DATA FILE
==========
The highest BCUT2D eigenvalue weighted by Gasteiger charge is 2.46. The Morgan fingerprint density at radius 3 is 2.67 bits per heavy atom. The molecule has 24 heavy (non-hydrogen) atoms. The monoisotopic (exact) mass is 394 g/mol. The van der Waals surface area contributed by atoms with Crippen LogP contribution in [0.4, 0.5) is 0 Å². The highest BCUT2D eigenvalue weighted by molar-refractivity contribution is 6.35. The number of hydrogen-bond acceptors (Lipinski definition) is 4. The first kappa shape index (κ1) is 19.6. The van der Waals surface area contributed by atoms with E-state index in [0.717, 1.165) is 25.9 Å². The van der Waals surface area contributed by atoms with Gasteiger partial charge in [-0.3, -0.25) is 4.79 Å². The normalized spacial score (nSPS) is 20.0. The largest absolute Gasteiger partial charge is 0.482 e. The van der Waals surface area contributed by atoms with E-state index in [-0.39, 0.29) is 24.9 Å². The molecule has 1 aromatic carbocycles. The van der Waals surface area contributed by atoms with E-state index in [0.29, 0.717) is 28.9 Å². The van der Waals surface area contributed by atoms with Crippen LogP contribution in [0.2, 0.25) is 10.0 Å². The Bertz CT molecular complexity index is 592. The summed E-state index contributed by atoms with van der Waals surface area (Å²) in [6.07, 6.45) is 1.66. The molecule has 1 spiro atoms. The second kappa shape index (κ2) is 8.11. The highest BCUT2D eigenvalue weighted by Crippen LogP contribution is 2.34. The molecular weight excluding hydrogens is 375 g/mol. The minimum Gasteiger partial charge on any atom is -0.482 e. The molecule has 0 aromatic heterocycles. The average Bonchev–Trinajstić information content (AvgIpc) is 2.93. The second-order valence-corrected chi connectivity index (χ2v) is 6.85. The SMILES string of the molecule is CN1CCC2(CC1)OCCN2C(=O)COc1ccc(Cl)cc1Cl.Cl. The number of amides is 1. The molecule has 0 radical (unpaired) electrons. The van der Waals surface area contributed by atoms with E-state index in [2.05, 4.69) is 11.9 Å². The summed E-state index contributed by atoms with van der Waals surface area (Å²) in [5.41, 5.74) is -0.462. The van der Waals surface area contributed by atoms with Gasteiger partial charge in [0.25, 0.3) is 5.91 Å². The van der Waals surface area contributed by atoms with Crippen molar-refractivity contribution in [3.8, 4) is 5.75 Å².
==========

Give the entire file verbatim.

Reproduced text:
The highest BCUT2D eigenvalue weighted by Gasteiger charge is 2.46. The Morgan fingerprint density at radius 3 is 2.67 bits per heavy atom. The molecule has 24 heavy (non-hydrogen) atoms. The monoisotopic (exact) mass is 394 g/mol. The van der Waals surface area contributed by atoms with Crippen LogP contribution in [0.4, 0.5) is 0 Å². The highest BCUT2D eigenvalue weighted by molar-refractivity contribution is 6.35. The number of hydrogen-bond acceptors (Lipinski definition) is 4. The first kappa shape index (κ1) is 19.6. The van der Waals surface area contributed by atoms with E-state index in [0.717, 1.165) is 25.9 Å². The van der Waals surface area contributed by atoms with Gasteiger partial charge in [-0.3, -0.25) is 4.79 Å². The normalized spacial score (nSPS) is 20.0. The largest absolute Gasteiger partial charge is 0.482 e. The van der Waals surface area contributed by atoms with E-state index in [-0.39, 0.29) is 24.9 Å². The molecule has 1 aromatic carbocycles. The van der Waals surface area contributed by atoms with E-state index in [0.29, 0.717) is 28.9 Å². The van der Waals surface area contributed by atoms with Crippen LogP contribution in [0.2, 0.25) is 10.0 Å². The Bertz CT molecular complexity index is 592. The summed E-state index contributed by atoms with van der Waals surface area (Å²) in [6.07, 6.45) is 1.66. The molecule has 1 spiro atoms. The second kappa shape index (κ2) is 8.11. The highest BCUT2D eigenvalue weighted by Crippen LogP contribution is 2.34. The molecular weight excluding hydrogens is 375 g/mol. The minimum Gasteiger partial charge on any atom is -0.482 e. The molecule has 0 aromatic heterocycles. The average Bonchev–Trinajstić information content (AvgIpc) is 2.93. The second-order valence-corrected chi connectivity index (χ2v) is 6.85. The SMILES string of the molecule is CN1CCC2(CC1)OCCN2C(=O)COc1ccc(Cl)cc1Cl.Cl. The number of amides is 1. The molecule has 0 radical (unpaired) electrons. The van der Waals surface area contributed by atoms with E-state index in [2.05, 4.69) is 11.9 Å². The summed E-state index contributed by atoms with van der Waals surface area (Å²) in [5.41, 5.74) is -0.462. The van der Waals surface area contributed by atoms with Gasteiger partial charge in [0.25, 0.3) is 5.91 Å². The van der Waals surface area contributed by atoms with Crippen molar-refractivity contribution in [3.8, 4) is 5.75 Å².